The high voltage battery is limited (10 bars max) and hasarad estimated that under load, a battery bar depletes every 5-10 seconds (100 sec max). You'd also need to drive the car/throttle "lightly" enough that the car's normal hybrid programming wouldn't trigger the ICE to kick on:
https://www.gen3insight.com/forum/266-2019-honda-insight-range-mpge-economy/2044-how-drive-my-new-insight-3.html#post19190

With no alternator, it's the high voltage battery that keeps the 12V charged - so depleting the high voltage battery puts all other electrical systems at risk of failure:
https://www.gen3insight.com/forum/7-2019-honda-insight-general-discussion/768-battery-gauges.html

Once you stop the car in "absolute empty" state, there's risk that it may not start-up again since the high voltage battery has discharged too far. (The manual warns that extended periods at low charge shortens battery life, and to run the car at least once every 3 mo to prevent HV battery discharge that will make it 'impossible to start the power system.'):
https://www.gen3insight.com/forum/202-honda-insight-charging-batteries/2380-how-trickle-charge-12v-when-laying-up-insight.html

...and aside from running electrical systems, the 12V battery runs ECU checks at start-up, which would fail and prevent re-start:
https://www.gen3insight.com/forum/153-powertrain-technical-discussion/736-premature-driving-before-system-ready.html

Running to zero gas also puts your fuel pump at risk:
https://www.gen3insight.com/forum/7-2019-honda-insight-general-discussion/2620-dangerous-territory-have-you-ever-been-completely-below-slash.html

...and the manual warns that running out of fuel can cause the engine to misfire, damage the catalytic converter, and of course the actual amount of fuel left may differ from the gauge reading (p128).

So I guess in the end, the answer is "it can run to absolute empty gas/battery" but there would be a huge price to pay on the other end. I also think Honda is 'smart' enough to have interlocks and tons of messaging that would alert you and possibly stop the car before irreparable damage.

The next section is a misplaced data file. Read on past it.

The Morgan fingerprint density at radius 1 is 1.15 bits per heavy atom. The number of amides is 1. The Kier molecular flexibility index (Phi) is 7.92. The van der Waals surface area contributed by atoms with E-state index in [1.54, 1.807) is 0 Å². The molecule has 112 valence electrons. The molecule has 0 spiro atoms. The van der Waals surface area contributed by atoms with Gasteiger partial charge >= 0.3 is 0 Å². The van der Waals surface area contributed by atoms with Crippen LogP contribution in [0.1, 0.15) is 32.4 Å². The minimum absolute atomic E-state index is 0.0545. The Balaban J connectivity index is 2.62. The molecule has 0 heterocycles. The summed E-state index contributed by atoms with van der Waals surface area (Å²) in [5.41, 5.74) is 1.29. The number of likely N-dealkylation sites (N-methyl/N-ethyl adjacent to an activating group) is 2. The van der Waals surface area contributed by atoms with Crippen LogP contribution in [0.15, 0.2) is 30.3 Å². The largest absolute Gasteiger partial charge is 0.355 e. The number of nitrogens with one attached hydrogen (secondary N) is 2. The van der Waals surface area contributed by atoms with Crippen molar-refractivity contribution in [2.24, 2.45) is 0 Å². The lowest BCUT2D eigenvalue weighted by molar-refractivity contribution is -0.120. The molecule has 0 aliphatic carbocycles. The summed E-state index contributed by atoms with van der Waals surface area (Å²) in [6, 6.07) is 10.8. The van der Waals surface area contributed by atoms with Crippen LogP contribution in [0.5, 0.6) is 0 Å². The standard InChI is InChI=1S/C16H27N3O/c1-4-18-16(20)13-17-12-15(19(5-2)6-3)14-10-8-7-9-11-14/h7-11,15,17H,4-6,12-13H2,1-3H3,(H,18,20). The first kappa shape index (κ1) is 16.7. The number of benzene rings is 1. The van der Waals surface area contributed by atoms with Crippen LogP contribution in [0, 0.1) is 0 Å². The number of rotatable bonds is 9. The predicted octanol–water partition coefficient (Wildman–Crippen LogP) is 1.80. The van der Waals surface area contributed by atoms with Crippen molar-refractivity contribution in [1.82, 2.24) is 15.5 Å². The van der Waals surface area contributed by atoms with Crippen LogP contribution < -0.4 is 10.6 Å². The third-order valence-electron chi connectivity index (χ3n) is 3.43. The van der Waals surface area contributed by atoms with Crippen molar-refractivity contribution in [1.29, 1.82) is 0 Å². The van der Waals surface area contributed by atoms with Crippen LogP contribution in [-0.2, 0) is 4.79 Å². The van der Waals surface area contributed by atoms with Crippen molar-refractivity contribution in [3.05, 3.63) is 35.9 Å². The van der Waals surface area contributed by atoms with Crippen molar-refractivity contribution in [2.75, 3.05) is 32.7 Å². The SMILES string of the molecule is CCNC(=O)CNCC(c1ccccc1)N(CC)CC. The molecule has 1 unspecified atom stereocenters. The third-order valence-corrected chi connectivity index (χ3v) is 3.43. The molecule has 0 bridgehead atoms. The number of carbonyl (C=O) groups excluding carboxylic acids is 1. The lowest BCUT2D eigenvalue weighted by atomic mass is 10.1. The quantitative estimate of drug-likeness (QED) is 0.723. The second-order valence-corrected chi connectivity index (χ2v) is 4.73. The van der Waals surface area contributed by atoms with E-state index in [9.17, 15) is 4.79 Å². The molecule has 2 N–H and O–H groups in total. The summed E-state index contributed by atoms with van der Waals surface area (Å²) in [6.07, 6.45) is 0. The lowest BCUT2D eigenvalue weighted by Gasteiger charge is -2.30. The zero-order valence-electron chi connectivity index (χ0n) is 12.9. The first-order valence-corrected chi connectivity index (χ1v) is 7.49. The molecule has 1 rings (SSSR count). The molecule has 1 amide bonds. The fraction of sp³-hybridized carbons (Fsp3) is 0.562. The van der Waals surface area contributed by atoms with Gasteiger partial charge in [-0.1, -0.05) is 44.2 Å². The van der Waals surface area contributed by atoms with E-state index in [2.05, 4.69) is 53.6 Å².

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2019 OWP Insight EX
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I had a friend with a Prius that ran out of gas on the highway. He drive on electric to the next off-ramp (less than a mile away) before he ran out of juice. He was able to walk to the service station for gas. No damage to his car, but it wasn't an Insight. I would think the Insight would protect itself (the battery) in such a situation, but I can't find anything on that in me research.
 

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Discussion Starter #5
I'm sure eventually they'll be some stories on here. Worst part with my old car was when the engine went, everything went with it. Brakes were super hard to press, wheel was hard to turn, and no electronics....thankfully both times I was close to a station.

I had a friend with a Prius that ran out of gas on the highway. He drive on electric to the next off-ramp (less than a mile away) before he ran out of juice. He was able to walk to the service station for gas. No damage to his car, but it wasn't an Insight. I would think the Insight would protect itself (the battery) in such a situation, but I can't find anything on that in me research.